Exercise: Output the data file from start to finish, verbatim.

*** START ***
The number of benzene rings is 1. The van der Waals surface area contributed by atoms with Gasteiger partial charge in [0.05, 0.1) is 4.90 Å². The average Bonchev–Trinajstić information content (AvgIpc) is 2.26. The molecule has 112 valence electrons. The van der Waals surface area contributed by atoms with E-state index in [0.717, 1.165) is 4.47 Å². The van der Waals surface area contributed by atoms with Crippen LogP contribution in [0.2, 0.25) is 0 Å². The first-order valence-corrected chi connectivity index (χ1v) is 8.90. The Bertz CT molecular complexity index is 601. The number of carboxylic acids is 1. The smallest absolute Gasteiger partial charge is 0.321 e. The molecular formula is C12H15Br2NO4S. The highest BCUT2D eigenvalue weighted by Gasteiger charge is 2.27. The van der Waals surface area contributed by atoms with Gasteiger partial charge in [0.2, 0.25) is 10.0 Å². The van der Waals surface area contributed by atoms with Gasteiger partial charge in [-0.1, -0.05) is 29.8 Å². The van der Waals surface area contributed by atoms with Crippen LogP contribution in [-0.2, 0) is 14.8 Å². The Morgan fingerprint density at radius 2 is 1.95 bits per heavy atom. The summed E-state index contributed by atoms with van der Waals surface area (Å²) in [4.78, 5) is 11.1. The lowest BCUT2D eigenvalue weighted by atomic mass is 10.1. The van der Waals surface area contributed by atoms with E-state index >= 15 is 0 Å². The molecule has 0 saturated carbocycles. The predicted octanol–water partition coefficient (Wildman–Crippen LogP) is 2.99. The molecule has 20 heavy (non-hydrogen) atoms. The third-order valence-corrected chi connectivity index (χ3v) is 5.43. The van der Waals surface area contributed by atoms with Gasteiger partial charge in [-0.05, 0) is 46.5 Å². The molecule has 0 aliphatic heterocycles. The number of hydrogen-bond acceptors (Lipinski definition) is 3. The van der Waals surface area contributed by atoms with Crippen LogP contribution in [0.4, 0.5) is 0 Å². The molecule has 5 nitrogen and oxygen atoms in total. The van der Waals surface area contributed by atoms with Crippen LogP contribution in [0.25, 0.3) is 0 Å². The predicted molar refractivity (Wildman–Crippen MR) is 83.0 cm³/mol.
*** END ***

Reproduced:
The number of benzene rings is 1. The van der Waals surface area contributed by atoms with Gasteiger partial charge in [0.05, 0.1) is 4.90 Å². The average Bonchev–Trinajstić information content (AvgIpc) is 2.26. The molecule has 112 valence electrons. The van der Waals surface area contributed by atoms with E-state index in [0.717, 1.165) is 4.47 Å². The van der Waals surface area contributed by atoms with Crippen LogP contribution in [0.2, 0.25) is 0 Å². The first-order valence-corrected chi connectivity index (χ1v) is 8.90. The Bertz CT molecular complexity index is 601. The number of carboxylic acids is 1. The smallest absolute Gasteiger partial charge is 0.321 e. The molecular formula is C12H15Br2NO4S. The highest BCUT2D eigenvalue weighted by Gasteiger charge is 2.27. The van der Waals surface area contributed by atoms with Gasteiger partial charge in [0.2, 0.25) is 10.0 Å². The van der Waals surface area contributed by atoms with Gasteiger partial charge in [-0.1, -0.05) is 29.8 Å². The van der Waals surface area contributed by atoms with Crippen LogP contribution in [-0.2, 0) is 14.8 Å². The Morgan fingerprint density at radius 2 is 1.95 bits per heavy atom. The summed E-state index contributed by atoms with van der Waals surface area (Å²) in [4.78, 5) is 11.1. The lowest BCUT2D eigenvalue weighted by atomic mass is 10.1. The van der Waals surface area contributed by atoms with E-state index >= 15 is 0 Å². The molecule has 0 saturated carbocycles. The predicted octanol–water partition coefficient (Wildman–Crippen LogP) is 2.99. The molecule has 20 heavy (non-hydrogen) atoms. The third-order valence-corrected chi connectivity index (χ3v) is 5.43. The van der Waals surface area contributed by atoms with Gasteiger partial charge in [-0.05, 0) is 46.5 Å². The molecule has 0 aliphatic heterocycles. The number of hydrogen-bond acceptors (Lipinski definition) is 3. The van der Waals surface area contributed by atoms with Crippen LogP contribution in [0.4, 0.5) is 0 Å². The molecule has 5 nitrogen and oxygen atoms in total. The van der Waals surface area contributed by atoms with Crippen LogP contribution in [0.25, 0.3) is 0 Å². The predicted molar refractivity (Wildman–Crippen MR) is 83.0 cm³/mol.